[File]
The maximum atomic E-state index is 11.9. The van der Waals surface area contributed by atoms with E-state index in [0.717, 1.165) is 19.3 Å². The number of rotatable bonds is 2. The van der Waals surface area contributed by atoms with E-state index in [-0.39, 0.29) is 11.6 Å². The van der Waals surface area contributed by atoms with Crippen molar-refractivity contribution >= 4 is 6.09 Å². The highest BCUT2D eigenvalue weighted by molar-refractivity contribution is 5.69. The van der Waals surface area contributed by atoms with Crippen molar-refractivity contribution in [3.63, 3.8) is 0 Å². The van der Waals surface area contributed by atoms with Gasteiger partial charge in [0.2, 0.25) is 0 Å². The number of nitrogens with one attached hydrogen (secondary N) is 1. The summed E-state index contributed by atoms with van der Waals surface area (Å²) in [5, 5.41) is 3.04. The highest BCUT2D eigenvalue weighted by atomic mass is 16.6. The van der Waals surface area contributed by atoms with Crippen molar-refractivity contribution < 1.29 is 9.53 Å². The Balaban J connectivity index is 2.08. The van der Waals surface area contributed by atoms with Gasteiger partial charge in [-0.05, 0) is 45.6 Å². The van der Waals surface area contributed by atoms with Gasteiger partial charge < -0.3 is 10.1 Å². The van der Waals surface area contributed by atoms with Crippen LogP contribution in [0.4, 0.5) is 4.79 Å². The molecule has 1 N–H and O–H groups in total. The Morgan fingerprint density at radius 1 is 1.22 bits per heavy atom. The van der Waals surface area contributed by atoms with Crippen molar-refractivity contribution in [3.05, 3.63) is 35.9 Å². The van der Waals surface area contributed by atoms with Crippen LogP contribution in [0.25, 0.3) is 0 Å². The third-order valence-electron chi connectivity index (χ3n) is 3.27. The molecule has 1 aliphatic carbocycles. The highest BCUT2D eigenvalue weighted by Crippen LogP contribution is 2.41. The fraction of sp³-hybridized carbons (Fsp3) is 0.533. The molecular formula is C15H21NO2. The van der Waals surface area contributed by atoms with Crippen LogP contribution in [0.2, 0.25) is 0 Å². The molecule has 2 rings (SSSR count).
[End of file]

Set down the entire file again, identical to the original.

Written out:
The maximum atomic E-state index is 11.9. The van der Waals surface area contributed by atoms with E-state index in [0.717, 1.165) is 19.3 Å². The number of rotatable bonds is 2. The van der Waals surface area contributed by atoms with E-state index in [-0.39, 0.29) is 11.6 Å². The van der Waals surface area contributed by atoms with Crippen molar-refractivity contribution >= 4 is 6.09 Å². The highest BCUT2D eigenvalue weighted by molar-refractivity contribution is 5.69. The van der Waals surface area contributed by atoms with Crippen molar-refractivity contribution in [3.63, 3.8) is 0 Å². The van der Waals surface area contributed by atoms with Gasteiger partial charge in [0.2, 0.25) is 0 Å². The number of nitrogens with one attached hydrogen (secondary N) is 1. The summed E-state index contributed by atoms with van der Waals surface area (Å²) in [5, 5.41) is 3.04. The highest BCUT2D eigenvalue weighted by atomic mass is 16.6. The van der Waals surface area contributed by atoms with Crippen molar-refractivity contribution < 1.29 is 9.53 Å². The Balaban J connectivity index is 2.08. The van der Waals surface area contributed by atoms with Gasteiger partial charge in [-0.05, 0) is 45.6 Å². The van der Waals surface area contributed by atoms with Gasteiger partial charge < -0.3 is 10.1 Å². The van der Waals surface area contributed by atoms with Crippen LogP contribution in [0.4, 0.5) is 4.79 Å². The molecule has 1 N–H and O–H groups in total. The Morgan fingerprint density at radius 1 is 1.22 bits per heavy atom. The van der Waals surface area contributed by atoms with Crippen molar-refractivity contribution in [3.05, 3.63) is 35.9 Å². The van der Waals surface area contributed by atoms with Crippen LogP contribution in [0.25, 0.3) is 0 Å². The third-order valence-electron chi connectivity index (χ3n) is 3.27. The molecule has 1 aliphatic carbocycles. The highest BCUT2D eigenvalue weighted by Crippen LogP contribution is 2.41. The fraction of sp³-hybridized carbons (Fsp3) is 0.533. The molecular formula is C15H21NO2. The van der Waals surface area contributed by atoms with Crippen LogP contribution in [0.2, 0.25) is 0 Å². The molecule has 2 rings (SSSR count).